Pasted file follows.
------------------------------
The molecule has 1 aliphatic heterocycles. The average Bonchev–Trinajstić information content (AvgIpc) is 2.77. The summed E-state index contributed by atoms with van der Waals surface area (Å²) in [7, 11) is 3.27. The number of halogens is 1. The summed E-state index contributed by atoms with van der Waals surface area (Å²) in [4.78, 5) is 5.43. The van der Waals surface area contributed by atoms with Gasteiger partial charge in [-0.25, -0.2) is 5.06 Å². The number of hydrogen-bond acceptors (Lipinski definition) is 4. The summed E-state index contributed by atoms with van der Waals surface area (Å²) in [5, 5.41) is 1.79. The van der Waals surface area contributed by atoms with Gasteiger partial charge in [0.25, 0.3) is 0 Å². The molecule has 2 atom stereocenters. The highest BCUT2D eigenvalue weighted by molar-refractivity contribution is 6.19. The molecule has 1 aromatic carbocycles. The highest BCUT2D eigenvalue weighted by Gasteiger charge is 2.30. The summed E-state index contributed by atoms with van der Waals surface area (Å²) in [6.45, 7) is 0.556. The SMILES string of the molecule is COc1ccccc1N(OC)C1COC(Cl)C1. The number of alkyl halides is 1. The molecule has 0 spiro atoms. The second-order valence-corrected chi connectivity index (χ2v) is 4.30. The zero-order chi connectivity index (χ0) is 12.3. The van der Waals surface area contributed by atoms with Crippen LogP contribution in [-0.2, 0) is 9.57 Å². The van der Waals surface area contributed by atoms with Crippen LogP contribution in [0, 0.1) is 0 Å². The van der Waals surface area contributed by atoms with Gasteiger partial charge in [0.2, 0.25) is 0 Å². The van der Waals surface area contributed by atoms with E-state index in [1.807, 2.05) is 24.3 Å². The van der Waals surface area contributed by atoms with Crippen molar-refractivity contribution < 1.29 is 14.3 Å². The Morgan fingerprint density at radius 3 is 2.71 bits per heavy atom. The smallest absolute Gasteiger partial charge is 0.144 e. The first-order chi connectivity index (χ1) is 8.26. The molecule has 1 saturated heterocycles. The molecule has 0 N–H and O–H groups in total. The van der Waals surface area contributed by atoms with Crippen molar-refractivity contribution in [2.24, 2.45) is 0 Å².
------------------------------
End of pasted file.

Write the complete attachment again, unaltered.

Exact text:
The molecule has 1 aliphatic heterocycles. The average Bonchev–Trinajstić information content (AvgIpc) is 2.77. The summed E-state index contributed by atoms with van der Waals surface area (Å²) in [7, 11) is 3.27. The number of halogens is 1. The summed E-state index contributed by atoms with van der Waals surface area (Å²) in [4.78, 5) is 5.43. The van der Waals surface area contributed by atoms with Gasteiger partial charge in [-0.25, -0.2) is 5.06 Å². The number of hydrogen-bond acceptors (Lipinski definition) is 4. The summed E-state index contributed by atoms with van der Waals surface area (Å²) in [5, 5.41) is 1.79. The van der Waals surface area contributed by atoms with Gasteiger partial charge in [0.25, 0.3) is 0 Å². The molecule has 2 atom stereocenters. The highest BCUT2D eigenvalue weighted by molar-refractivity contribution is 6.19. The molecule has 1 aromatic carbocycles. The highest BCUT2D eigenvalue weighted by Gasteiger charge is 2.30. The summed E-state index contributed by atoms with van der Waals surface area (Å²) in [6.45, 7) is 0.556. The SMILES string of the molecule is COc1ccccc1N(OC)C1COC(Cl)C1. The number of alkyl halides is 1. The molecule has 0 spiro atoms. The second-order valence-corrected chi connectivity index (χ2v) is 4.30. The zero-order chi connectivity index (χ0) is 12.3. The van der Waals surface area contributed by atoms with Crippen LogP contribution in [-0.2, 0) is 9.57 Å². The van der Waals surface area contributed by atoms with Crippen LogP contribution in [0, 0.1) is 0 Å². The van der Waals surface area contributed by atoms with Gasteiger partial charge in [0.2, 0.25) is 0 Å². The van der Waals surface area contributed by atoms with E-state index in [1.807, 2.05) is 24.3 Å². The van der Waals surface area contributed by atoms with Crippen molar-refractivity contribution < 1.29 is 14.3 Å². The Morgan fingerprint density at radius 3 is 2.71 bits per heavy atom. The smallest absolute Gasteiger partial charge is 0.144 e. The first-order chi connectivity index (χ1) is 8.26. The molecule has 1 saturated heterocycles. The molecule has 0 N–H and O–H groups in total. The van der Waals surface area contributed by atoms with Crippen molar-refractivity contribution in [2.24, 2.45) is 0 Å².